Sign in to follow this  
29 Chandler

Westinghouse Vaccum brakes

Recommended Posts

Does anyone have any information on Westinghouse Vacuum brakes? We have them on our 1929 Chandler. I have an ad that shows them as a new option on the 1928 Chandlers. They were produced by the Westinghouse Air Brake Company. I have been told that they are the same system that was used on Pullman train cars. <BR>On our all mechanical brake system there is a rod that goes in one end of the vacuum booster and comes out the other, not unlike the systems of today. I understand your brakes still worked even when the booster would not, unlike similar systems of the time. <BR>Does anyone know of any other cars that used the Westinghouse brakes? Recommend anyone with experience rebuilding the vacumm unit. I could probaby do it myself, but I first want to find out what information or resources are out there first.<BR>I can send pictures of the unit to anyone interested.<BR>Thanks in advance.<BR> smile.gif" border="0

Share this post


Link to post
Share on other sites

I think Westinghouse also made shock absorbers, they were tall cylinders that mounted on the front of the frame horns. White trucks used them in the teens.

Share this post


Link to post
Share on other sites
Guest

I've seen ones similar to what you mention, large vertical cylinders mounted on the ends of the dumb irons,sometimes with nickel plated caps,seen them on some Pierce Arrows, Mcfarlans daniels and other large cars but I thought they were called Gruss Air Springs? perhaps westinghouse made similar ones? I would like to know more about this.

Share this post


Link to post
Share on other sites

L I Stellite/Interstate, Just looked them up in my 1918 edition of Dykes, page 26. Nice cutaway of the Westinghouse shock. Special note: I got this copy the first time I met Les Cutting, at the Rhinebeck N.Y. swap meet.

Share this post


Link to post
Share on other sites
Guest

Good, I'll get my dyke and open 'er up, the book that is.

Share this post


Link to post
Share on other sites

'29 Chandler,<P>If you find a MoToR's or other shop manual from that goes back to at least 1935, they do mention "vacuum brake boosters", although I think these were primarily Bendix units<BR>(Lincoln "K" through 1940), but still used on car with mechanical brakes.<P>These boosters basically supplemented the car's regular mechanical brake system- usually the booster is connected mechanically to the brake pedal or the main equalizer cross-shaft,and has a "control" linkage connected to a vacuum valve, which senses movement from the brake pedal, and then admits vacuum (or atmospheric pressure, as the case may be) to the booster piston, hwich then applies additional mechanical effort to the brake "input" linkage.<P>The basic concept is the same for brake power boosters up through the advent of ABS, at least.<P>Generally, beyond the specific control valve gizmo, there's a large leather piston inside that booster cylinder(like a big tire pump), and every now & then, one was supposed to add a half oz. or so of "vacuum cylinder oil"(Anyone got any "Socony Vacuum Oil" laying around ?) to keep the leather pliable and the cylinder from rusting. <P>Someone "lurking" out there is bound to have specific info on the W-house system.<P>If not, I just checked my 1935-'42 MoToR's manual that lives under my desk, and it looks like the system used on the 1935 Buick may be pretty similar.<P>My two cents-worth. If you do try to take it apart, go slow & easy, I'm sure that "hard parts" are probably scarce, and watch out for any little springs that might "take-off" and migrate, if you're opening up the control valve. wink.gif" border="0 <P>Sound's interesting; George Westinghouse's first big sucess was the "air-brake" for rail-road applications; I'm sure that the vacuum brake booster owes a lot to it's rail-road cousin.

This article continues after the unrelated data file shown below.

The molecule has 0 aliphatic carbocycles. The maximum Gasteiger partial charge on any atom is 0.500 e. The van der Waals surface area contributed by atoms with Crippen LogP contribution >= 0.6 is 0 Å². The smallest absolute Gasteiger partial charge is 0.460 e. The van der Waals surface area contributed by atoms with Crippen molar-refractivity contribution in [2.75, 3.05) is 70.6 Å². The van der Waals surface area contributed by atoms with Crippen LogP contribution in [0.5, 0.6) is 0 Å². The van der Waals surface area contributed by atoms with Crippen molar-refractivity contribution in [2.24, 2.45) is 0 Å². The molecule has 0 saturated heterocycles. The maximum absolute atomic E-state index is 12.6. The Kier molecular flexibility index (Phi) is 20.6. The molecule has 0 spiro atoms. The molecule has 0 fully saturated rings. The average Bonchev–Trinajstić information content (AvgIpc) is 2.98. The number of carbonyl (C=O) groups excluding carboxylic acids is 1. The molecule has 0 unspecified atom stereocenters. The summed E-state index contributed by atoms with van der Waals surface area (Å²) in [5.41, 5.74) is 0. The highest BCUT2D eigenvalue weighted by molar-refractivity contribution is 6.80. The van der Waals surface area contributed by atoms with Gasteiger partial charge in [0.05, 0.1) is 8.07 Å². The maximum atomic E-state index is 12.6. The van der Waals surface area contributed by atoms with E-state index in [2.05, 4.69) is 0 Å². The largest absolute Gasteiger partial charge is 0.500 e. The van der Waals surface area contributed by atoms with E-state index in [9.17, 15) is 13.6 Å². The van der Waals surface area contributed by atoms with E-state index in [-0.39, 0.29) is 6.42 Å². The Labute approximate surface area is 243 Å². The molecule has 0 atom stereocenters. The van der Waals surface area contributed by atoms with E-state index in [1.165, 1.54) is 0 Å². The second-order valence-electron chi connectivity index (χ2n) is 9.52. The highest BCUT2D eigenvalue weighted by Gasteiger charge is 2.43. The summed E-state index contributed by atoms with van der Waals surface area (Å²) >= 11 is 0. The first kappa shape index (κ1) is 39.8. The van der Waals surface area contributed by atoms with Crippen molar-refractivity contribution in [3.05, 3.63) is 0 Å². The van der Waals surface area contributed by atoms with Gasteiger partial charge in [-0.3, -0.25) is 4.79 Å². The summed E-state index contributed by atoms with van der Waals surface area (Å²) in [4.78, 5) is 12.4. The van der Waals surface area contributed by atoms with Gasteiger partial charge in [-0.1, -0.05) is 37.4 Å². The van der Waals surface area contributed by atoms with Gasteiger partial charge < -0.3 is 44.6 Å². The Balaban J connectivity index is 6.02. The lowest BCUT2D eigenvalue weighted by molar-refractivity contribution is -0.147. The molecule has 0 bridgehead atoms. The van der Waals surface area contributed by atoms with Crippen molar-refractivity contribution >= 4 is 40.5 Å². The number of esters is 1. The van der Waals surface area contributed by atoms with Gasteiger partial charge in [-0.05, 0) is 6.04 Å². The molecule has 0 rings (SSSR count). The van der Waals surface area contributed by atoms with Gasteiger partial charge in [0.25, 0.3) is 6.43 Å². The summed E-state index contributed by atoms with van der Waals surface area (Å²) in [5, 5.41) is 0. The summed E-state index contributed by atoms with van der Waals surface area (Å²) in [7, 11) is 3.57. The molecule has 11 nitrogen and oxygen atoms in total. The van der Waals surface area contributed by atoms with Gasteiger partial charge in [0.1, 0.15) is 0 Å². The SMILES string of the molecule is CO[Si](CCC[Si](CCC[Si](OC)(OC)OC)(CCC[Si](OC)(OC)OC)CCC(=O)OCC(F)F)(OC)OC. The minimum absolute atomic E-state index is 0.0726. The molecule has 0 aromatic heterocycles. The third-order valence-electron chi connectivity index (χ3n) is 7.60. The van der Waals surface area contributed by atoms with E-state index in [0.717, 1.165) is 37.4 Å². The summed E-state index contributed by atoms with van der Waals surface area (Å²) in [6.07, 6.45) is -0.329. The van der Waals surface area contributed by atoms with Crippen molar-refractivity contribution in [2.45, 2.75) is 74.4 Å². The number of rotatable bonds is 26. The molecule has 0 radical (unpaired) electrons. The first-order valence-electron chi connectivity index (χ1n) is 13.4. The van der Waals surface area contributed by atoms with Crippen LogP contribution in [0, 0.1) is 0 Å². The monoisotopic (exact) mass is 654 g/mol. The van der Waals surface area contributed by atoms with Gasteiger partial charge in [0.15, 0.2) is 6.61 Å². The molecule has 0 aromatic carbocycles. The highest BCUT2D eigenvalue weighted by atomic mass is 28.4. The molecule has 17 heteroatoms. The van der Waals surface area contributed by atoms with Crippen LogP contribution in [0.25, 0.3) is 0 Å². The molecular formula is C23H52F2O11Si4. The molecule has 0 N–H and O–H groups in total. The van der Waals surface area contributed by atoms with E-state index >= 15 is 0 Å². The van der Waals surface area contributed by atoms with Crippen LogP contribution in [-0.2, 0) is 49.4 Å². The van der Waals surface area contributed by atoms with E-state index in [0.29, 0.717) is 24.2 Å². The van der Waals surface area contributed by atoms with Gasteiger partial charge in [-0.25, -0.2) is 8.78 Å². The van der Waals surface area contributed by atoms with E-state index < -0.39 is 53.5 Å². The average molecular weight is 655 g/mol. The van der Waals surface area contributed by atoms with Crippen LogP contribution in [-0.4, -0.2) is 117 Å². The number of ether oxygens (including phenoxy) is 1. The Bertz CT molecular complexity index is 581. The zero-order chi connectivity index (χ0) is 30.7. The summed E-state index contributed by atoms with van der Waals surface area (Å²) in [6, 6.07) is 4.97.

Share this post


Link to post
Share on other sites

Create an account or sign in to comment

You need to be a member in order to leave a comment

Create an account

Sign up for a new account in our community. It's easy!

Register a new account

Sign in

Already have an account? Sign in here.

Sign In Now
Sign in to follow this